Date of Award
Master of Arts in English and Writing Studies
First Reader/Committee Chair
In this thesis, I provide an analysis of Paulo Freire’s (1973) dialogic method for language education. I then synthesize his theories with the work of sociocultural and linguistic researchers who have determined the strongest activities to bring about student language development. Finally, I apply these theories to my appendices of created works that might be utilized in an eighth-grade creative writing course. This thesis demonstrates the similarities between Freire’s students and our students in the USA today and the ways that a critical dialogic pedagogy will meet their language learning needs while also inspiring their creative, critical conscientização. Paulo Freire (1973) developed a critical pedagogy while teaching working-class Brazilians in the 1960s and 70s. His teaching framework acknowledged that education exists within economic and social limitations that aim to preserve the status quo. For this reason, the banking model of education was popularized (in Brazil and elsewhere). In this model, teachers deposit knowledge “coins” into their students’ brains to provide learning, regardless of student interest or investment in the process. Freire and his colleagues invalidated the banking model by demonstrating the ability of students to teach each other and teach themselves without a “banking” authoritarian. For students to become leaders in the classroom, he proposed the dialogic method. The dialogic method is an educational system where students use collaborative dialogue as the primary means to learn more about the objects of study. Freire theorized that codifications (culturally-relevant images) and questions are inherent to the method. He also demonstrated that his students would gain self-awareness and a critical, creative understanding of reality through his program, leaving with conscientização. These theories are the basis of critical pedagogy and have inspired language and writing teachers around the globe. Yet, these theories are also supported by sociocultural and linguistic researchers. Language development depends on both internal and external practice with new ideas and words. Internalizing language and private speech provide language learners with a chance to think their thoughts and create ideas about the topics at hand. This pondering, combined with questioning, reflecting, writing, and sharing, provides empirical support for the dialogic method. Collaborative dialogue represents the connection between students as they share and consider one another’s ideas. Through collaborative dialogue, students enter the zone of proximal development where long-term learning takes place. The dialogic teacher finds a balance between safety and tension in the classroom and maximizes student learning through these sociocultural, linguistic, and dialogic activities. These theories are then put into practice through an eighth-grade creative writing unit centering on science fiction writing. Different than the curriculum Freire used, the appendix works provide a creative possibility for what a dialogic classroom may look like in 2022. Lesson plans demonstrate the detailed expectations a teacher will set for her students. They provide time and space for students to ponder new ideas and engage in private speech. They prioritize reflection as a daily act and ask for writing so students are able to complete their thoughts after class activities. Collaborative dialogue is carefully designed and facilitated to anticipate any student conflicts that may arise. Additionally, all learning activities are connected back to Common Core standards for English language arts. These words demonstrate the power and feasibility of the dialogic approach and ask teachers to consider how conscientização may benefit their students today in 2022.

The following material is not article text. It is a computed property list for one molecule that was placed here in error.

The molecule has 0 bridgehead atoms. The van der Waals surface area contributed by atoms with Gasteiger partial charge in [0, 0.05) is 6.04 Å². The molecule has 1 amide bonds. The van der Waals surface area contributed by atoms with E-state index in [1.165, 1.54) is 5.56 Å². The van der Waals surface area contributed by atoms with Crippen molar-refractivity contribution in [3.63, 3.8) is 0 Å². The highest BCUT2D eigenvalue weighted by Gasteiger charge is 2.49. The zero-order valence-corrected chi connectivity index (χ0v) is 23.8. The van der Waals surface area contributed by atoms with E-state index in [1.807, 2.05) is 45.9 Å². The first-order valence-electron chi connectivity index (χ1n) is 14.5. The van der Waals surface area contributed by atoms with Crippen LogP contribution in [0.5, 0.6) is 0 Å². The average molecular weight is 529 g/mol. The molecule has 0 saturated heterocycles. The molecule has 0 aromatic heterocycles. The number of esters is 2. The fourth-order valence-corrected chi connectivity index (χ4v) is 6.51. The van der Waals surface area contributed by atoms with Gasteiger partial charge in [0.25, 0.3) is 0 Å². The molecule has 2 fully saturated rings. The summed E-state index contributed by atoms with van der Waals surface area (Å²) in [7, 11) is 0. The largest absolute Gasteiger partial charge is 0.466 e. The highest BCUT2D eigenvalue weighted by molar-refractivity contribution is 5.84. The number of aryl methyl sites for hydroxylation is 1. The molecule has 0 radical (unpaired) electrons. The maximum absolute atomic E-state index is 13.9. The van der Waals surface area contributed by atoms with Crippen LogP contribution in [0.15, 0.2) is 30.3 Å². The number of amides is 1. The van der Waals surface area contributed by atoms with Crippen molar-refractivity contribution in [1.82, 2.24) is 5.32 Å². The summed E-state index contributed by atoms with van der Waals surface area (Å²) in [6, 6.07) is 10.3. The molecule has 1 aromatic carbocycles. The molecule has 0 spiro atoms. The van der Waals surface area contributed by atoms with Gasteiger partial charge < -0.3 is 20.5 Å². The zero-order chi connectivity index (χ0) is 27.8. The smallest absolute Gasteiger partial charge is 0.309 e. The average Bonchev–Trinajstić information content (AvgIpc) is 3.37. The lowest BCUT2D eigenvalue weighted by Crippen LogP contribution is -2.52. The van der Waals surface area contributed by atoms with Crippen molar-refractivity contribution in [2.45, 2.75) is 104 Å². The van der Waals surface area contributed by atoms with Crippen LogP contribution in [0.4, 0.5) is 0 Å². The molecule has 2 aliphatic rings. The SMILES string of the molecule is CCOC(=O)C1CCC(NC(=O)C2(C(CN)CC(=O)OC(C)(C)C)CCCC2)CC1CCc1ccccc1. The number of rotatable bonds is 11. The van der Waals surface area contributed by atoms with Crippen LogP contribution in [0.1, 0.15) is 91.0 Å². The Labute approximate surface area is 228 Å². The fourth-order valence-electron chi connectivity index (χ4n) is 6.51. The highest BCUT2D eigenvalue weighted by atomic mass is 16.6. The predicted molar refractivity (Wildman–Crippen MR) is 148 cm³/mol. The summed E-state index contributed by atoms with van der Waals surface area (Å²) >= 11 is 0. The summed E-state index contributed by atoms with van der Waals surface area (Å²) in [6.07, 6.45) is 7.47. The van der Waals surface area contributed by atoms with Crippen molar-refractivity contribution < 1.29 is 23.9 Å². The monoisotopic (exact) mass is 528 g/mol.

Repko, Maggie, "Applying the Dialogic Method in an Eighth Grade English Curriculum" (2022). Electronic Theses, Projects, and Dissertations. 1531.
Educational Methods Commons, First and Second Language Acquisition Commons, Humane Education Commons, Interpersonal and Small Group Communication Commons, Language and Literacy Education Commons, Secondary Education Commons